Whether Le could have been an MMA champion in the late 1990s is an unknown, but he’d have undoubtedly been one of the most popular fighters in the country if afforded the kind of national exposure modern fighters get, just based on his entertaining style.
It wasn’t until 2005 when Le started training in MMA, after being talked into it on the advice of noted trainer Javier Mendez, as California had just agreed to legalize and regulate it.
"He told me it was about to take off," remembered Le.
From the start, Le could strike with anyone, and he could throw people around, but he was a beginner in the submission game. At San Jose’s American Kickboxing Academy gym, he got a crash course in armbars and triangles. He’s used his wrestling to keep most of his fights standing, and has yet to be taken down, as those who have wanted to do so have either failed miserably, or been unable to get close enough because the kicks keep them too far out.
[ Related: Who will win at UFC 139? See our staff picks ]
Coker switched from promoting kickboxing to MMA, and Le and Shamrock became his local drawing cards, ultimately leading to their fight on March 29, 2008. In the high point of Le’s fighting career, he captured the Strikeforce middleweight title with a win at the end of the third round.
His hard kicks broke Shamrock’s arm in the second round, and destroyed the arm even worse in the third.
But he’s only fought twice since then, the last being 17 months ago. Le has moved to acting, figuring that to be his future. He’s appeared in eight movies in the past three-and-a-half years, most notably "Pandorum" and "Tekken." He notes that Silva is going to face a "Tekken" style offense on Saturday. Le has worked alongside people like Russell Crowe and Lucy Liu.
Acting had seemingly become his priority, as he vacated the Strikeforce title because he couldn’t devote the time to defend it.
UFC had long been aware of Le. As a frequent martial arts magazine cover star, Le was always at the top of the list of traditional martial arts stars people would speculate about as to what would happen if they tried to cross over to the UFC. But he was under a fighting contract to Strikeforce dating back to 1998.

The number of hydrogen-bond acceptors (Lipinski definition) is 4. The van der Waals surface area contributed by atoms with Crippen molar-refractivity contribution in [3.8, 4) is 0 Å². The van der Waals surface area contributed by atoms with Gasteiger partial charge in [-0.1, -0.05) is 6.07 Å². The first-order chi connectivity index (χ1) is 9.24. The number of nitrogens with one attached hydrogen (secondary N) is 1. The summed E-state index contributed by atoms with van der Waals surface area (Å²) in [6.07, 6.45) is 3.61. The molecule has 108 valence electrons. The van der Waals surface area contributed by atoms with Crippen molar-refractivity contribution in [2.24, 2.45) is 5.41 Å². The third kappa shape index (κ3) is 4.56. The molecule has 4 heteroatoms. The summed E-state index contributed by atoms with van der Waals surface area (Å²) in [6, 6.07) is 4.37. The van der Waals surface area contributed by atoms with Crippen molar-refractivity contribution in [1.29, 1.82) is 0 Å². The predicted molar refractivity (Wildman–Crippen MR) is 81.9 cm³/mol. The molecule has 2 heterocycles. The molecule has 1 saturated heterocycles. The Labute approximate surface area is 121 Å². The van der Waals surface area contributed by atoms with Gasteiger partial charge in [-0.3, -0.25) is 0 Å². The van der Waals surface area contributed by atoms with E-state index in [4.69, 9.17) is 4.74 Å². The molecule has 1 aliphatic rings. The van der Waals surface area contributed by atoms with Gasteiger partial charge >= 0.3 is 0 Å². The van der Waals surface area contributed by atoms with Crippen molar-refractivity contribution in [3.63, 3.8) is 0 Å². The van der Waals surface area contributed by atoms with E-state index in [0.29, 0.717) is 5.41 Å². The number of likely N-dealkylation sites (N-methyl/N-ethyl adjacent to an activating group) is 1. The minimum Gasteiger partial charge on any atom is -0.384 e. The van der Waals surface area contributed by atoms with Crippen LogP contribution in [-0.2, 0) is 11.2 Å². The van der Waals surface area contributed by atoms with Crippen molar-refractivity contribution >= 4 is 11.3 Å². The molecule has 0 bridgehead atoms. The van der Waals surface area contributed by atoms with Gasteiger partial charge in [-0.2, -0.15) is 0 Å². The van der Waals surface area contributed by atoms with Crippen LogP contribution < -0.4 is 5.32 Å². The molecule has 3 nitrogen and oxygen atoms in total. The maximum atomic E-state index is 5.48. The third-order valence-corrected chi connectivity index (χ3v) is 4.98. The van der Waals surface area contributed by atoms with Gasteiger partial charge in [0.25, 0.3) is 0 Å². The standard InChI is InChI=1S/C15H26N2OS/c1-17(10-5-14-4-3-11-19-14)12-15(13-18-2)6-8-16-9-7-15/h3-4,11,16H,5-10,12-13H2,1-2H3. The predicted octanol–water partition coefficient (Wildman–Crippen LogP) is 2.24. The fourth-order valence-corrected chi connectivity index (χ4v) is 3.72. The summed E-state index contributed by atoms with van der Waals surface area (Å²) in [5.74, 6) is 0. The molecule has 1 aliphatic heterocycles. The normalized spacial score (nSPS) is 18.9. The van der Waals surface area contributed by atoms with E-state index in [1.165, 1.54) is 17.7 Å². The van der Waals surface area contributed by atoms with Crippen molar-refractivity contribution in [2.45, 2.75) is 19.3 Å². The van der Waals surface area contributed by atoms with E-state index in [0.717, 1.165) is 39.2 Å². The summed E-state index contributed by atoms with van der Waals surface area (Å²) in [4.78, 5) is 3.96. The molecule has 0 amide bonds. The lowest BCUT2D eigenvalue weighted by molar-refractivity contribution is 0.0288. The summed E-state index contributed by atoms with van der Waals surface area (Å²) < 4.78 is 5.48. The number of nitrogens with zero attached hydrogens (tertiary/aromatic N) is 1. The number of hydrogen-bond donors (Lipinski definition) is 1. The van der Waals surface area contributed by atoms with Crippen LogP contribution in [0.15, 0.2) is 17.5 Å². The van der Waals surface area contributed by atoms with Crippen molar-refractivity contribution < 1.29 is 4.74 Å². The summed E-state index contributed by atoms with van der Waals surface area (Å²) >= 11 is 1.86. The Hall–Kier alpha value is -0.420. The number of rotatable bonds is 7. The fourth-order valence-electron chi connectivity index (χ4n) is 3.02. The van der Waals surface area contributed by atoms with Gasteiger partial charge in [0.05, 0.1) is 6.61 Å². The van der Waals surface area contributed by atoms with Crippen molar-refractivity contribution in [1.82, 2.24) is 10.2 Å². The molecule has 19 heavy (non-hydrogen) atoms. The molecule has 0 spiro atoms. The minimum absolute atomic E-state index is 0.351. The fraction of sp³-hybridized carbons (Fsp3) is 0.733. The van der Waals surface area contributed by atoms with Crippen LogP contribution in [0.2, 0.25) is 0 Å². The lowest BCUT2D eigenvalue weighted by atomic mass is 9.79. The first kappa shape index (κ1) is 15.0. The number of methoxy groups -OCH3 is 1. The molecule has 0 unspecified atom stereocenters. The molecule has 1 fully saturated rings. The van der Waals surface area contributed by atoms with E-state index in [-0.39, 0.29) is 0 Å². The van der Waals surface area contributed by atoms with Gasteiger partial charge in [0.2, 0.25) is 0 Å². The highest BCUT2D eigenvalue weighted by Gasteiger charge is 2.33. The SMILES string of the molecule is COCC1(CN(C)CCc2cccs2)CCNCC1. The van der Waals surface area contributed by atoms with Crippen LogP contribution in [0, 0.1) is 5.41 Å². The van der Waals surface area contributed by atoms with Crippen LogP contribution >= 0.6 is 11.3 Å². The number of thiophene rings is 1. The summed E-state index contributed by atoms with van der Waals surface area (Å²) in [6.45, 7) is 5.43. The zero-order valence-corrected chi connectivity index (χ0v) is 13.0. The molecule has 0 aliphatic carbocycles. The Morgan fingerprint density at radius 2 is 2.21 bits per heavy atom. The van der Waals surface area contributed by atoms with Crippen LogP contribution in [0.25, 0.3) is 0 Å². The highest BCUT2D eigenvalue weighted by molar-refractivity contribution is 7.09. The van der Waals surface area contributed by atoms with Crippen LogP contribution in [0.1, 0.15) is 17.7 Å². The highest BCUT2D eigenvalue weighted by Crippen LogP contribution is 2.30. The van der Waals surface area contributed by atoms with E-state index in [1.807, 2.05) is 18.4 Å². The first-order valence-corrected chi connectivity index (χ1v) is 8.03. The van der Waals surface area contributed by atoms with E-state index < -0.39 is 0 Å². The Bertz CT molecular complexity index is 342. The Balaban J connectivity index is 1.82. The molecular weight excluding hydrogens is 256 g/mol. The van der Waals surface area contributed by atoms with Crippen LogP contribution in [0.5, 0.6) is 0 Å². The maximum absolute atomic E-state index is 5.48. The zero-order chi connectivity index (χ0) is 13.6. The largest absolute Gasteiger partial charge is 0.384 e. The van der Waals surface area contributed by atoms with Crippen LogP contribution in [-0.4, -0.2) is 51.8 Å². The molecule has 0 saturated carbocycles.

Even with the long-term change in career plans, a bout in the UFC was something Le couldn’t pass up.
"I figured I would just end my career with Scott Coker and Strikeforce, but when UFC bought it, I was excited, and there was an opportunity for me to be able to fight for UFC. And then it happened."
Given his age and his Hollywood commitments, one has to ask whether Le’s UFC opportunity came too late. Le noted that after suffering his only career loss to Scott Smith in Dec. 2009, a fight he dominated until Smith won in one of the great comeback knockouts of all-time, he’s taken training very seriously. Le came back and avenged that loss in impressive fashion in his last bout, in June 2010. "People ask me if this is going to be my last fight," he said. "If I thought it was, I would have signed a one-fight contract. I signed a six-fight contract. I’m taking them one at a time, but if all goes well I’m looking at making that decision after finishing the contract."
Saturday’s bout doesn’t figure to spend much time on the ground. Silva, one of the sport’s biggest stars from 1999-2007, including five-and-a-half years as the PRIDE 205-pound champion, made his reputation for being as aggressive as any striker in the sport.
But Silva has lost six of his last eight fights, and is likely fighting to stay in the UFC. Silva’s offense hasn’t slowed down much, but his chin is suspect, particularly after going down in just 27 seconds to Chris Leben in his most recent fight on July 2. At 35, he’s younger than Le, but appears to have considerably more mileage on him.
Silva has never faced anyone with Le’s style, nor has anyone in UFC, because he’s like nobody else in the sport. Because of that, he’s difficult to train for.
"He is a really good fighter," said Silva. "I saw his fights. I study his tapes and it’s so hard to find some guys to fight like him. But we’ll bring in some guys from Tae Kwon Do, from all the other martial arts and try to make a game plan for the fight with him."
As for Le, he’s just trying to enjoy the moment.
"I’m not thinking about the future, just enjoying this moment of fighting in the UFC," he said. "After my last fight, I got put on hold for a while with fighting even though I wanted to fight right away. I got busy with movies, but then I had the chance to fight in the UFC. Everything happens for a reason. I could have hung up my gloves and done movies, but I am a fighter first and an actor second."